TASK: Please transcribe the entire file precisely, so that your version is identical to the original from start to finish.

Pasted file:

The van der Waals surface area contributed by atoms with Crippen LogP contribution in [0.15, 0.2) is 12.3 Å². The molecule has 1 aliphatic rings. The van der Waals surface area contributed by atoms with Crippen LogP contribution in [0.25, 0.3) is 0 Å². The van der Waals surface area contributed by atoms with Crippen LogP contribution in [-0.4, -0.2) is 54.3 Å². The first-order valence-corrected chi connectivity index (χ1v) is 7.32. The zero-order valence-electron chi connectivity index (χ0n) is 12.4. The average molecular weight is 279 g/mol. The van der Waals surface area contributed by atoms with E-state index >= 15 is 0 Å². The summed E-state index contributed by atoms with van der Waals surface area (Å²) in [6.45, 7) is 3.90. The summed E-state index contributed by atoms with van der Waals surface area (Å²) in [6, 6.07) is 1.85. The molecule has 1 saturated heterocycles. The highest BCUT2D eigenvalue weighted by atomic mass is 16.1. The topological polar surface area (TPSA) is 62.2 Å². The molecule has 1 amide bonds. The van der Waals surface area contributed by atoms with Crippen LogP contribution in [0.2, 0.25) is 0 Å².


The van der Waals surface area contributed by atoms with Crippen LogP contribution in [0.15, 0.2) is 12.3 Å². The molecule has 1 aliphatic rings. The van der Waals surface area contributed by atoms with Crippen LogP contribution in [0.25, 0.3) is 0 Å². The van der Waals surface area contributed by atoms with Crippen LogP contribution in [-0.4, -0.2) is 54.3 Å². The first-order valence-corrected chi connectivity index (χ1v) is 7.32. The zero-order valence-electron chi connectivity index (χ0n) is 12.4. The average molecular weight is 279 g/mol. The van der Waals surface area contributed by atoms with E-state index >= 15 is 0 Å². The summed E-state index contributed by atoms with van der Waals surface area (Å²) in [6.45, 7) is 3.90. The summed E-state index contributed by atoms with van der Waals surface area (Å²) in [6, 6.07) is 1.85. The molecule has 1 saturated heterocycles. The highest BCUT2D eigenvalue weighted by atomic mass is 16.1. The topological polar surface area (TPSA) is 62.2 Å². The molecule has 1 amide bonds. The van der Waals surface area contributed by atoms with Crippen LogP contribution in [0.2, 0.25) is 0 Å².